So far, the strategy has worked brilliantly. In the current climate, where the mainstream media is under attack from both conservatives and liberals, Clinton may have picked the right moment to get tough with the press. But, as the murmur of discontent among the fourth estate grows--and Hillary's coverage has taken a sharper tone since a widely panned debate performance late last month--even some Hillary supporters fear that the strategy may produce a dangerous backlash.
Assuming Clinton wins the presidency, I'd just like to thank the Clinton team in advance for providing "Candorville" with at least four years of material.

Thursday, October 25, 2007

"Harry Potter" Disapparates from Catholic School

...Last month, students [at St. Joseph's Catholic School] found that their favorite series had "disapparated" from the school library, after St. Joseph's pastor, the Rev. Ron Barker, removed the books, declaring that the themes of witchcraft and sorcery were inappropriate for a Catholic school.
"He said that he thought most children were strong enough to resist the temptation," said one mother who asked that her name not be used because she did not want her family to be singled out. "But he said it's his job to protect the weak and the strong."
Way to go, Reverend Barker. Good thinking. Why, if you let some of your more feeble-minded students read Harry Potter, the next thing you know they're all going to be flying around on Norwegian Ridgeback dragons, trying to coax angry giants out of their caves, or shooting patronuses out of their wands at Dementors, left and right. It would have been utter chaos.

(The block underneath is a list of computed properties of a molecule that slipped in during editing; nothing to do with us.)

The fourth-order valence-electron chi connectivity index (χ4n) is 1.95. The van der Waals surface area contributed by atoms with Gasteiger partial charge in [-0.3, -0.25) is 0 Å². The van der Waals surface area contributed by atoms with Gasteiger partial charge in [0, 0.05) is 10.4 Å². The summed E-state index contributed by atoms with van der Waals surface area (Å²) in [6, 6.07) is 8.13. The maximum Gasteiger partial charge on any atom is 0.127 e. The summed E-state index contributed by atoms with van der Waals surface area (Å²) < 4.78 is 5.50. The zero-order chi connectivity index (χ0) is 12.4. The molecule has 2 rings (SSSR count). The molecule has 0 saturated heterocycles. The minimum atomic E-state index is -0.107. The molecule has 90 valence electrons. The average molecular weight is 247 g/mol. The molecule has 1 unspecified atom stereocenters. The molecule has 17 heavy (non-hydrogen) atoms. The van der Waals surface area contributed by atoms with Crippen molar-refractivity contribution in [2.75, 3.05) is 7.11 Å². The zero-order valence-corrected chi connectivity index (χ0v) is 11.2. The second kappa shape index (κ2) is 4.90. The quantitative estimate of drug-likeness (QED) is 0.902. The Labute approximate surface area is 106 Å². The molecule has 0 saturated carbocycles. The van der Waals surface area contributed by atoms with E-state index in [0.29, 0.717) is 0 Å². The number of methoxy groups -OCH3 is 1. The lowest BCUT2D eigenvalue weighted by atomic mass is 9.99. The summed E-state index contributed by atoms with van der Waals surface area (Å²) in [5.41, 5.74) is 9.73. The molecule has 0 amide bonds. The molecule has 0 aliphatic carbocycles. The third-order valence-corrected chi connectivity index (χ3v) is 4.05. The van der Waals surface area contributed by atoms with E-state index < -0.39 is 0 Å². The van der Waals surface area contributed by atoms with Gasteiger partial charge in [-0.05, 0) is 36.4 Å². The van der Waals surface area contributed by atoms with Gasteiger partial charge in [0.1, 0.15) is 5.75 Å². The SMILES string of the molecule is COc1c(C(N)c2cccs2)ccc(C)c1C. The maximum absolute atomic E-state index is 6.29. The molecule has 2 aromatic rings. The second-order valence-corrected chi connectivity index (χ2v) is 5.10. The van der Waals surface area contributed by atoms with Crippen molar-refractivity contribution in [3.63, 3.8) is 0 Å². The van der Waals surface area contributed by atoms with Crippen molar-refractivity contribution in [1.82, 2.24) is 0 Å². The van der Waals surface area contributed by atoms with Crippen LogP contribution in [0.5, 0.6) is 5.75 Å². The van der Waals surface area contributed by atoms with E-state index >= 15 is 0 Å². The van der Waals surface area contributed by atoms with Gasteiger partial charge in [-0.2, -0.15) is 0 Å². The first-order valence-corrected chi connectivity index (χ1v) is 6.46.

Next I propose they ban Dr. Seuss, just in case any of the slower kids get it into their minds to discriminate against un-starred Sneetches.

Monday, October 22, 2007

Stephen Colbert Meets the Press

Decent satire, but Colbert should think about studying the renowned performance artist Tom Tancredo. Nobody does absurdist humor as well as that guy.



Wednesday, September 26, 2007

Readers swear they're not closet homosexuals

Recently, Candorville brought up something that's become a phenomenon: stridently anti-gay Republican politicians who turn out to be gay themselves. Some readers responded to that as people often do -- with irrational fear.

From a very religious Candorville reader (an excerpt):

I oppose same-sex marriage and I believe my reasons are very logical and not hypocritical at all, but I doubt you'd agree. In every society, every culture, every country, throughout all time, marriage has been commonly accepted as being between a man and a woman and usually involving procreation. Same-sex marriage, then, is an aberration, something unnatural and abnormal. It messes with the basic building blocks of humanity--the nuclear family--which therefore also makes it dangerous. I don't oppose it because I'm against homosexuals having fun or being happy, I oppose it because I'm convinced it's damaging to humanity. For me to hold that belief and not do anything about it, THAT would be hypocritical. I'm sure I've enraged you by now, but I sincerely believe that with my whole heart. And I'm not a closet homosexual.